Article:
Isabelle BarbierFinally, while the brothers were at the Front, their younger sister, Isabelle Barbier, spent time in France as a nurse during WW1. Unlike her brothers, there is little correspondence from Isabelle during the war years throughout the archive, but ‘Barbier Voices from the Great War Part 1’ gives detailed accounts about her time as an assistant to Dame Maud McCarthy, Matron in Chief to the British Expeditionary Forces. On page 7 of the booklet, there is a lovely picture of Isabelle with her brothers Edmond and Paul, as well as a picture of her in uniform wearing the Royal Red Cross – presumably she was awarded this, but I am unsure when. It is something I would like to find more about when I speak to the previous owner of the archive. All in all, the archive offers insights into the wartime experiences of this remarkable family and it has been particularly fascinating to discover how Paul Barbier Fils continued his interests and worked remotely with the University of Leeds. I hope the former owner is able to answer some of the questions which I have raised, as I feel there are some interesting pointers for future research.

Guest post: The Barbier family: an introduction

This guest post comes from Pip Bartlett, undergraduate in French and Italian in the School of Modern Languages at Cardiff University.


Having just completed my third year abroad at l’Université de Genève, Switzerland, and l’Università degli Studi di Parma, Italy, I was thrilled to be nominated to take part in an 8-week placement with the Cardiff University Research Opportunities Programme (CUROP). My task over the eight weeks is to scope the newly acquired Barbier archive, under the supervision of Professor Hanna Diamond, a 20th century French historian, and Alan Hughes, Head of Special Collections and Archives at Cardiff University.

Pip working on the Barbier archive.

Pip working on the Barbier archive.

The archive was donated to the university by a living relative of the Barbier family. She believed that the archive would be valuable to researchers, as Paul E. E. Barbier was the first lecturer in French appointed to the University College of South Wales and Monmouthshire, the institution that later became Cardiff University. After visiting the former owner’s home to see the archive, Hanna and Alan were keen to acquire it. The owner has spent time carefully organising and dating the extensive archive. It comprises several large boxes full of memorabilia relating to the family and the Victorian era, including photographs, newspaper cuttings and old exercise books.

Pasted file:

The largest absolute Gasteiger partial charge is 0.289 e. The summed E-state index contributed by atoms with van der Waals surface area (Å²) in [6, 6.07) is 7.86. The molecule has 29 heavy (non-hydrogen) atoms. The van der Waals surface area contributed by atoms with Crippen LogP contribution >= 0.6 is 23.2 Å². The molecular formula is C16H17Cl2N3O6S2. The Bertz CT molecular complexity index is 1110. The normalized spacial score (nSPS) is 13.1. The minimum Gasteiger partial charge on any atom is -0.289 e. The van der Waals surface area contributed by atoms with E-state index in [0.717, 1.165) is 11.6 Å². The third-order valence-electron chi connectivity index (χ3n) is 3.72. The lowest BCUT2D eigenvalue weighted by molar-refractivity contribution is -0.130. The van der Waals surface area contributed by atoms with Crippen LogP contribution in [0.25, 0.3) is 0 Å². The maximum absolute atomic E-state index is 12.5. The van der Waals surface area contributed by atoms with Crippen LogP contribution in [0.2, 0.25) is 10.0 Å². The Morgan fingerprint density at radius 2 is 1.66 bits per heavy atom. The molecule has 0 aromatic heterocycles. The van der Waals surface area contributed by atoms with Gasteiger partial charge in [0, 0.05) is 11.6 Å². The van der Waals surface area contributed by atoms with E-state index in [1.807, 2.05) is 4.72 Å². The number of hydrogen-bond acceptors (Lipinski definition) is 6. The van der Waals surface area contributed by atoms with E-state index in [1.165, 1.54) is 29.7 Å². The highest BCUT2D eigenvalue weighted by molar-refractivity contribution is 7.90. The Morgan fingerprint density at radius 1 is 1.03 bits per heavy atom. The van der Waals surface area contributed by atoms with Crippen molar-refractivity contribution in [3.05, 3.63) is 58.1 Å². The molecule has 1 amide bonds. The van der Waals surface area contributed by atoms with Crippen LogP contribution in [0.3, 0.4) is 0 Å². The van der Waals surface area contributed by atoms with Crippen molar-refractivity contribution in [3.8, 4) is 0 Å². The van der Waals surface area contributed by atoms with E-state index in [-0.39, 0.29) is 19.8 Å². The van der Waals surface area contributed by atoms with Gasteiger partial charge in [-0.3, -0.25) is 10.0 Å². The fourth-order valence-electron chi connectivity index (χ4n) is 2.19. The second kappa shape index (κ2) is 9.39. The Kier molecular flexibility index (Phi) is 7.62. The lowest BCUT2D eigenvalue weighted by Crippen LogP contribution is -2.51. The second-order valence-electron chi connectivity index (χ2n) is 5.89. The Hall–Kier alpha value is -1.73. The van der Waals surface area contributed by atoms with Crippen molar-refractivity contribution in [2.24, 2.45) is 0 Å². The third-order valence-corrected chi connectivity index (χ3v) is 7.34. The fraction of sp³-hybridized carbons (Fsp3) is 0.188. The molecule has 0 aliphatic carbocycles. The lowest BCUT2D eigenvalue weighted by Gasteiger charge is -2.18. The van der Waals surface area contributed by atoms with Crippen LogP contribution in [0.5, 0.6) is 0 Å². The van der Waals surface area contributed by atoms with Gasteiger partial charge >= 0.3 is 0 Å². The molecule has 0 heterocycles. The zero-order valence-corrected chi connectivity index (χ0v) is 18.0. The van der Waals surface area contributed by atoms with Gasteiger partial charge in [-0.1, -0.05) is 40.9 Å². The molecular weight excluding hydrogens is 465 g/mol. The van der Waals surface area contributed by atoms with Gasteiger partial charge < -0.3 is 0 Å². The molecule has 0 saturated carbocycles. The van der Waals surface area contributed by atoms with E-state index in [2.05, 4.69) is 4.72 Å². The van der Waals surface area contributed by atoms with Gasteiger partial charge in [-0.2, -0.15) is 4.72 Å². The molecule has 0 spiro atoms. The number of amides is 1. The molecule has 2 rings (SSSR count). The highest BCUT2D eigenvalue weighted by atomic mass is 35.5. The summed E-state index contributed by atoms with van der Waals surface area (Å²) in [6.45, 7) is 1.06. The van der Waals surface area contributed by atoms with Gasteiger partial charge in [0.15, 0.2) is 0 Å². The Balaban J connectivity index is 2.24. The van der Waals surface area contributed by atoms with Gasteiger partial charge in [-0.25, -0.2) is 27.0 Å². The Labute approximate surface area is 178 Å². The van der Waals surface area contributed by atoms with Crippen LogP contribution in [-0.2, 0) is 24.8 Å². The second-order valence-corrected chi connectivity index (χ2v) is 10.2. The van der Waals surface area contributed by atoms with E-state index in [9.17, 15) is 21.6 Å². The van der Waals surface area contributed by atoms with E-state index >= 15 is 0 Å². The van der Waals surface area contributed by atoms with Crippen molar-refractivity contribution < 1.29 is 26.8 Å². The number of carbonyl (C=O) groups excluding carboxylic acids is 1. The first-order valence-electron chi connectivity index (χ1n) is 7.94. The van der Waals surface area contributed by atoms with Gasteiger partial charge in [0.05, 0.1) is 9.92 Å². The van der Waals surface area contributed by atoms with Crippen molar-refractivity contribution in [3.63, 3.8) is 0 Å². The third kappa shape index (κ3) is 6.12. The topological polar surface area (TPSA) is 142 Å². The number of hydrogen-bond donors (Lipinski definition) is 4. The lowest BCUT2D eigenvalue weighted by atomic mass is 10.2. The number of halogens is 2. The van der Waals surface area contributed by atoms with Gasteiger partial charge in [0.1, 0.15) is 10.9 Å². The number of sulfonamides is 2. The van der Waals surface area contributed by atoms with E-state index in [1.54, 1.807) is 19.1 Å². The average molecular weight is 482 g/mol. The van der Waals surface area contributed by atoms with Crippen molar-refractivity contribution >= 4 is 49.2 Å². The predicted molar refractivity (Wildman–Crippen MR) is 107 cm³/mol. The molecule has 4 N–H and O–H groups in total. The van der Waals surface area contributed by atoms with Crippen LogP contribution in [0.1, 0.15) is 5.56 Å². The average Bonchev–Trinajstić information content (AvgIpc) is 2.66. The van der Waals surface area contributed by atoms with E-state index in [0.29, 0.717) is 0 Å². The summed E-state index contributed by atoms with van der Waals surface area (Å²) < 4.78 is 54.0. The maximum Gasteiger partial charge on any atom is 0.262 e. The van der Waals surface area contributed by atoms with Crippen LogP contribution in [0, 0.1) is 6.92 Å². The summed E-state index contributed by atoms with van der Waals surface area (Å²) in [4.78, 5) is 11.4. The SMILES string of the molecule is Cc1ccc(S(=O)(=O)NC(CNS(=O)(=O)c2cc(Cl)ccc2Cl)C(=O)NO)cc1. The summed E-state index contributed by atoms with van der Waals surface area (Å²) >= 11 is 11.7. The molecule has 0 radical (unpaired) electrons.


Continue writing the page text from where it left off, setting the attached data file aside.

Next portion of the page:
There are also 36 archive boxes, each dated by year from 1860 to 1924, containing hundreds of letters, postcards and other correspondence between members of the Barbier family, as well as their relatives, colleagues and friends. The previous owner has also provided us with a very useful family tree, along with four booklets which she has written detailing the family’s involvement in the First World War. Others outline the lives of Georges Barbier (1819-1892), one of the original members of the family who came to London from the Doubs Valley in France, and Euphémie Barbier (née Bornet), the Swiss-born governess who settled in Cardiff after marrying his son Paul E. E. Barbier.

Selection of letters from the archive.

Selection of letters from the archive.

My responsibility is to go through the archive with a view to uncovering and recording its contents. I am also collating information about the family to enable the University to promote the archive both to future researchers and interested members of the public.

Once settled in Cardiff, the family continued to sustain their French links, often communicating in French with each other, and working closely with various French societies in Britain (the Société Franco-Britannique de Cardiff, for example). The family’s Franco-British identity is very apparent in the archive, as most of the letters from the 36 boxes are in French. I have needed my language skills to read, decipher and translate the letters, which I have then been cataloguing into a spreadsheet so that future researchers have an understanding of what each box contains.

Each box of letters takes a while to go through, particularly as there are so many letters, and the handwriting is sometimes difficult to read! In a few weeks’ time, I will be conducting an oral history interview with the former owner of the archive, who I hope will be able to provide more detail and context to the family’s involvement in the First World War, and the different lives of each family member. In order to share my discoveries and give a taste of what the archive has to offer, I will be sharing updates via further blog posts and social media.